<< I'm developing a program in my company, and an engineer asked how I round the numbers... but... I discovered (I'm still a newbie...) Rebol has only TO-INTEGER function to round a number! No FLOOR, no CEIL, no TRUNC! And... how about Banker's algorithm to round numbers? >> Here's what I came up with, based on some of Ladislav's excellent work. Watch for word-wrap. ; Ladislav Mecir, Gregg Irwin (minor adjustment) mod: func [ {Compute a remainder.} value1 [number! money! time!] {The dividend} value2 [number! money! time!] {The divisor} /euclid {Compute a non-negative remainder such that: a = qb + r and r < b} /local r ] [ either euclid [ either negative? r: value1 // value2 [r + abs value2] [r] ;-- Alternate implementation ;value1 // value2 + (value2: abs value2) // value2 ][ value1 // value2 ] ] ;-- Note: to-interval does mod-like rounding. If the interval you ; specify is not evenly divisble into your base, the result ; may not be what you expect. E.g. round/to-interval 133 30 ; will round to 120, not 130, because 120 is an even multiple ; (read interval) of 30. ; Ladislav Mecir, Gregg Irwin round: func [ {Rounds numeric value with refinements for what kind of rounding you want performed, how many decimal places to round to, etc.} value [number! money! time!] {The value to round} /up {Round away from 0} /floor {Round towards the next more negative digit} /ceiling {Round towards the next more positive digit} /truncate {Remaining digits are unchanged. (a.k.a. down)} /places {The number of decimal places to keep} pl [integer!] /to-interval {Round to the nearest multiple of interval} interval [number! money! time!] /local factor ][ ;-- places and to-interval are redundant. E.g.: ; places 2 = to-interval .01 ; to-interval is more flexible so I may dump places. ;-- This sets factor in one line, under 80 chars, but is it clearer? ;factor: either places [10 ** (- pl)][either to-interval [interval][1]] factor: either places [ 10 ** (negate pl) ] [ either to-interval [interval] [1] ] ;-- We may set truncate, floor, or ceiling in this 'if block. if not any [up floor ceiling truncate] [ ;-- Default rounding is even. Should we take the specified ; decimal places into account when rounding? We do at the ; moment. either (abs value // factor) <> (.5 * factor) [ value: (.5 * factor) + value return value - mod/euclid value factor ] [ ;-- If we get here, it means we're rounding off exactly ; .5 (at the final decimal position that is). either even? value [ truncate: true ] [ either negative? value [floor: true][ceiling: true] ] ] ] if up [either negative? value [floor: true][ceiling: true]] if truncate [return value - (value // factor)] if floor [return value - mod/euclid value factor] if ceiling [return value + mod/euclid (negate value) factor] ] HTH! --Gregg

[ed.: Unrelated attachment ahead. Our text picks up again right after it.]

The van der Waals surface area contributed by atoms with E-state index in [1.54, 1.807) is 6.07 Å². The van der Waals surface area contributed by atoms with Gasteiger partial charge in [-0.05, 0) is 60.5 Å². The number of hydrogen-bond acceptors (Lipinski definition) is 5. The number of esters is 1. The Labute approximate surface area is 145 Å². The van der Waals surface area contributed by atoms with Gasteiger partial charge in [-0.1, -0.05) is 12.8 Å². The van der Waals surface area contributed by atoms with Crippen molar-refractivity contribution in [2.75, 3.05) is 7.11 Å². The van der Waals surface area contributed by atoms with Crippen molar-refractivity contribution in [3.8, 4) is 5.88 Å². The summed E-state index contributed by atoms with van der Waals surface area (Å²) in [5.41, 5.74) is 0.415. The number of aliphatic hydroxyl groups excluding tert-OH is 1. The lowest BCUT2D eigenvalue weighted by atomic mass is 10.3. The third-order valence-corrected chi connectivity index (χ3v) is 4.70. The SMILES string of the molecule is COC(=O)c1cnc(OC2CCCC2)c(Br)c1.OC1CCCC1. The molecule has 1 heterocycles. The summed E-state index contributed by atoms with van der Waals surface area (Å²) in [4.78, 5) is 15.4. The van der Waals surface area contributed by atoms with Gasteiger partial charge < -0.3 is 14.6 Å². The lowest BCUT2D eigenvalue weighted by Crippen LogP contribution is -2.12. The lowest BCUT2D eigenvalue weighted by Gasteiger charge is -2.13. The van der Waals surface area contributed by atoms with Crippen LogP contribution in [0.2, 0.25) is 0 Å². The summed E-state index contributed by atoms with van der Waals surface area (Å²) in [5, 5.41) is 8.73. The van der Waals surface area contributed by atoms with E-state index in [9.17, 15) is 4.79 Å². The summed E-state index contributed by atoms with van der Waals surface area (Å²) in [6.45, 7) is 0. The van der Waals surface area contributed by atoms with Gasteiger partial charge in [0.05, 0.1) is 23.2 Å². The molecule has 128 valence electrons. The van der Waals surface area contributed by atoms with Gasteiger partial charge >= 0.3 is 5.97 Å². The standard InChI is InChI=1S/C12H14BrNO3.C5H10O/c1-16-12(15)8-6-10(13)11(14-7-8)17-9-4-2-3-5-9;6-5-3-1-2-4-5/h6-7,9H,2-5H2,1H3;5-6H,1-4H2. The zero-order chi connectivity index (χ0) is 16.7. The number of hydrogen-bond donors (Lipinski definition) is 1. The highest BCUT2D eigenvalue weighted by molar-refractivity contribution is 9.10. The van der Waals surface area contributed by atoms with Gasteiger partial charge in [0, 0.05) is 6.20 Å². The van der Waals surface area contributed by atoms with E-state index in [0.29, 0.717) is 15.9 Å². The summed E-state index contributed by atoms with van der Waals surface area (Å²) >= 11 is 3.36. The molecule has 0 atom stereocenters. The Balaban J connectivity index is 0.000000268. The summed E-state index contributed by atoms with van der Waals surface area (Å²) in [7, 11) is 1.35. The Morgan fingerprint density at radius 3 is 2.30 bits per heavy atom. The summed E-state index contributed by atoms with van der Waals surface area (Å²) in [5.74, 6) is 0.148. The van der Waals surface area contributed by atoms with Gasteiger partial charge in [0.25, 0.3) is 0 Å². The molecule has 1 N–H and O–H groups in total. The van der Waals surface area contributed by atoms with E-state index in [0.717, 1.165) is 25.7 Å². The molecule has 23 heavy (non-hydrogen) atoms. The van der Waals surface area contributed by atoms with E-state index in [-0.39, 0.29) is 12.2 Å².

### [4/33] from: riusa:email:it at: 18-Feb-2002 9:17